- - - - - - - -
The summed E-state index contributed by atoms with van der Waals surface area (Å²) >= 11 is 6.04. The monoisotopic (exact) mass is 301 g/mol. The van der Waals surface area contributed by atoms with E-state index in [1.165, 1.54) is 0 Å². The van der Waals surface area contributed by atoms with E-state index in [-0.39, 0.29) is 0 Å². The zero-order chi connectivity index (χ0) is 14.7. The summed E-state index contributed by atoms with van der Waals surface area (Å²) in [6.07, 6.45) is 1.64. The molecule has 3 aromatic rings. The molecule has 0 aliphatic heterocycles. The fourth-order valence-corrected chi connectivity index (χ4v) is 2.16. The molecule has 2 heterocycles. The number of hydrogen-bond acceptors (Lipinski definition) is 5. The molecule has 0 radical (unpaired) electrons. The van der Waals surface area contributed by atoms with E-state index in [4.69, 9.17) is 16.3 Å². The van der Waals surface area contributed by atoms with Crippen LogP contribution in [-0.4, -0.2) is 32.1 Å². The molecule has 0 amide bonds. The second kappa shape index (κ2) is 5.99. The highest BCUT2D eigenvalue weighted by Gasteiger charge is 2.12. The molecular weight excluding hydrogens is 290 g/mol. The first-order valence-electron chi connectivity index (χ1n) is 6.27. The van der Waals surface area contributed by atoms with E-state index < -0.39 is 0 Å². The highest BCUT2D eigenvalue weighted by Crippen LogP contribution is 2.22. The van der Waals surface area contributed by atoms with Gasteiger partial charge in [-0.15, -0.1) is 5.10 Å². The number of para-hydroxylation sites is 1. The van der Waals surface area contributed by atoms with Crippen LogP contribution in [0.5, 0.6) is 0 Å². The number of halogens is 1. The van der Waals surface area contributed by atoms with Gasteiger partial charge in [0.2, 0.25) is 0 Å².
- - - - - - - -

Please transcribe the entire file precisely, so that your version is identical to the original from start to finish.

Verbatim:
The summed E-state index contributed by atoms with van der Waals surface area (Å²) >= 11 is 6.04. The monoisotopic (exact) mass is 301 g/mol. The van der Waals surface area contributed by atoms with E-state index in [1.165, 1.54) is 0 Å². The van der Waals surface area contributed by atoms with E-state index in [-0.39, 0.29) is 0 Å². The zero-order chi connectivity index (χ0) is 14.7. The summed E-state index contributed by atoms with van der Waals surface area (Å²) in [6.07, 6.45) is 1.64. The molecule has 3 aromatic rings. The molecule has 0 aliphatic heterocycles. The fourth-order valence-corrected chi connectivity index (χ4v) is 2.16. The molecule has 2 heterocycles. The number of hydrogen-bond acceptors (Lipinski definition) is 5. The molecule has 0 radical (unpaired) electrons. The van der Waals surface area contributed by atoms with E-state index in [4.69, 9.17) is 16.3 Å². The van der Waals surface area contributed by atoms with Crippen LogP contribution in [-0.4, -0.2) is 32.1 Å². The molecule has 0 amide bonds. The second kappa shape index (κ2) is 5.99. The highest BCUT2D eigenvalue weighted by Gasteiger charge is 2.12. The molecular weight excluding hydrogens is 290 g/mol. The first-order valence-electron chi connectivity index (χ1n) is 6.27. The van der Waals surface area contributed by atoms with E-state index < -0.39 is 0 Å². The highest BCUT2D eigenvalue weighted by Crippen LogP contribution is 2.22. The van der Waals surface area contributed by atoms with Gasteiger partial charge in [-0.15, -0.1) is 5.10 Å². The number of para-hydroxylation sites is 1. The van der Waals surface area contributed by atoms with Crippen LogP contribution in [0.5, 0.6) is 0 Å². The number of halogens is 1. The van der Waals surface area contributed by atoms with Gasteiger partial charge in [0.2, 0.25) is 0 Å².